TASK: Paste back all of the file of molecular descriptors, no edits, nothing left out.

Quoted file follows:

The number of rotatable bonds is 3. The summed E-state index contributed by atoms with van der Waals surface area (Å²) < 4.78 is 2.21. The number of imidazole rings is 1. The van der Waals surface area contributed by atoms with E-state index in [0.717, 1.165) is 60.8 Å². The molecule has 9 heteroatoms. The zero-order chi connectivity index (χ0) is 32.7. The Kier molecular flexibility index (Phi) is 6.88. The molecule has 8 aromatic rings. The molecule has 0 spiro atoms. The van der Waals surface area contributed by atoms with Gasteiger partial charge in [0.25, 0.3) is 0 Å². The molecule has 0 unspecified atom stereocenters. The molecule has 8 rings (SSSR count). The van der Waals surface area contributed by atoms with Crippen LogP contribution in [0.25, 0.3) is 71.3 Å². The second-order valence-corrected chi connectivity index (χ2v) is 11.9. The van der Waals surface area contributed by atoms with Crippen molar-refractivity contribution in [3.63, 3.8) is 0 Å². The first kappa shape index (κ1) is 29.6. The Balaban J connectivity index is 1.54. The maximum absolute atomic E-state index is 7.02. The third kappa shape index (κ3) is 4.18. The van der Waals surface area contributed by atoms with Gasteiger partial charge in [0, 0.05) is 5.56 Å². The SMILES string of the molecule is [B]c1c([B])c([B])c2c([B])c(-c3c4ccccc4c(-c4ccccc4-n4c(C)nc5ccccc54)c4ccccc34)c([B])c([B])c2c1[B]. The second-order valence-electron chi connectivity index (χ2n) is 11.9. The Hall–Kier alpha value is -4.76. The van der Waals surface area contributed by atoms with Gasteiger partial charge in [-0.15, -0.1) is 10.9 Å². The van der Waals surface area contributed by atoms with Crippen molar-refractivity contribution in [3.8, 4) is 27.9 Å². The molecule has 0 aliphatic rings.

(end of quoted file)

The number of rotatable bonds is 3. The summed E-state index contributed by atoms with van der Waals surface area (Å²) < 4.78 is 2.21. The number of imidazole rings is 1. The van der Waals surface area contributed by atoms with E-state index in [0.717, 1.165) is 60.8 Å². The molecule has 9 heteroatoms. The zero-order chi connectivity index (χ0) is 32.7. The Kier molecular flexibility index (Phi) is 6.88. The molecule has 8 aromatic rings. The molecule has 0 spiro atoms. The van der Waals surface area contributed by atoms with Gasteiger partial charge in [0.25, 0.3) is 0 Å². The molecule has 0 unspecified atom stereocenters. The molecule has 8 rings (SSSR count). The van der Waals surface area contributed by atoms with Crippen LogP contribution in [0.25, 0.3) is 71.3 Å². The second-order valence-corrected chi connectivity index (χ2v) is 11.9. The van der Waals surface area contributed by atoms with Crippen molar-refractivity contribution in [3.63, 3.8) is 0 Å². The first kappa shape index (κ1) is 29.6. The Balaban J connectivity index is 1.54. The maximum absolute atomic E-state index is 7.02. The third kappa shape index (κ3) is 4.18. The van der Waals surface area contributed by atoms with Gasteiger partial charge in [0, 0.05) is 5.56 Å². The SMILES string of the molecule is [B]c1c([B])c([B])c2c([B])c(-c3c4ccccc4c(-c4ccccc4-n4c(C)nc5ccccc54)c4ccccc34)c([B])c([B])c2c1[B]. The second-order valence-electron chi connectivity index (χ2n) is 11.9. The Hall–Kier alpha value is -4.76. The van der Waals surface area contributed by atoms with Gasteiger partial charge in [-0.15, -0.1) is 10.9 Å². The van der Waals surface area contributed by atoms with Crippen molar-refractivity contribution in [3.8, 4) is 27.9 Å². The molecule has 0 aliphatic rings.